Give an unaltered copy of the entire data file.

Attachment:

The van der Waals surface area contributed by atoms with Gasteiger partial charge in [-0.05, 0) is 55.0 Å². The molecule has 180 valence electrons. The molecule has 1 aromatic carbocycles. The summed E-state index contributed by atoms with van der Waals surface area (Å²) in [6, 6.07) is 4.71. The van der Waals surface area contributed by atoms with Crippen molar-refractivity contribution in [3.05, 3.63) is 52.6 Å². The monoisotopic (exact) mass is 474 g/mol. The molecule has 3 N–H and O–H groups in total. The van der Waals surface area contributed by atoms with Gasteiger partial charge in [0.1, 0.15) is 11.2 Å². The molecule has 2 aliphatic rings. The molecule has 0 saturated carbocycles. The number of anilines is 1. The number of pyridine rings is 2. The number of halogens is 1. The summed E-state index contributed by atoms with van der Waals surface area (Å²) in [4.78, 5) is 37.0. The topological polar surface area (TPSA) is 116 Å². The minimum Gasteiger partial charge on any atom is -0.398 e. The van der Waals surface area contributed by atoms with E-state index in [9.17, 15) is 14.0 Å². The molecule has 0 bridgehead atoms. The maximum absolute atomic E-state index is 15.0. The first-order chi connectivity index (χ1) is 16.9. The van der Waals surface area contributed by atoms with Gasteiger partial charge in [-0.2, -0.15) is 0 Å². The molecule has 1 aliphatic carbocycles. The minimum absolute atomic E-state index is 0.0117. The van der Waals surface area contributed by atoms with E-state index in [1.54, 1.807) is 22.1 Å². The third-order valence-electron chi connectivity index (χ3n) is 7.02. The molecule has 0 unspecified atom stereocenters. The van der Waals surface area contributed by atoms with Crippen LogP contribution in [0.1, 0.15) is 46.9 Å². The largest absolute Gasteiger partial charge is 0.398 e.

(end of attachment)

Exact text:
The van der Waals surface area contributed by atoms with Gasteiger partial charge in [-0.05, 0) is 55.0 Å². The molecule has 180 valence electrons. The molecule has 1 aromatic carbocycles. The summed E-state index contributed by atoms with van der Waals surface area (Å²) in [6, 6.07) is 4.71. The van der Waals surface area contributed by atoms with Crippen molar-refractivity contribution in [3.05, 3.63) is 52.6 Å². The monoisotopic (exact) mass is 474 g/mol. The molecule has 3 N–H and O–H groups in total. The van der Waals surface area contributed by atoms with Gasteiger partial charge in [0.1, 0.15) is 11.2 Å². The molecule has 2 aliphatic rings. The molecule has 0 saturated carbocycles. The number of anilines is 1. The number of pyridine rings is 2. The number of halogens is 1. The summed E-state index contributed by atoms with van der Waals surface area (Å²) in [4.78, 5) is 37.0. The topological polar surface area (TPSA) is 116 Å². The minimum Gasteiger partial charge on any atom is -0.398 e. The van der Waals surface area contributed by atoms with E-state index in [9.17, 15) is 14.0 Å². The molecule has 0 bridgehead atoms. The maximum absolute atomic E-state index is 15.0. The first-order chi connectivity index (χ1) is 16.9. The van der Waals surface area contributed by atoms with Gasteiger partial charge in [-0.2, -0.15) is 0 Å². The molecule has 1 aliphatic carbocycles. The minimum absolute atomic E-state index is 0.0117. The van der Waals surface area contributed by atoms with E-state index in [1.54, 1.807) is 22.1 Å². The third-order valence-electron chi connectivity index (χ3n) is 7.02. The molecule has 0 unspecified atom stereocenters. The van der Waals surface area contributed by atoms with Crippen LogP contribution in [0.1, 0.15) is 46.9 Å². The largest absolute Gasteiger partial charge is 0.398 e.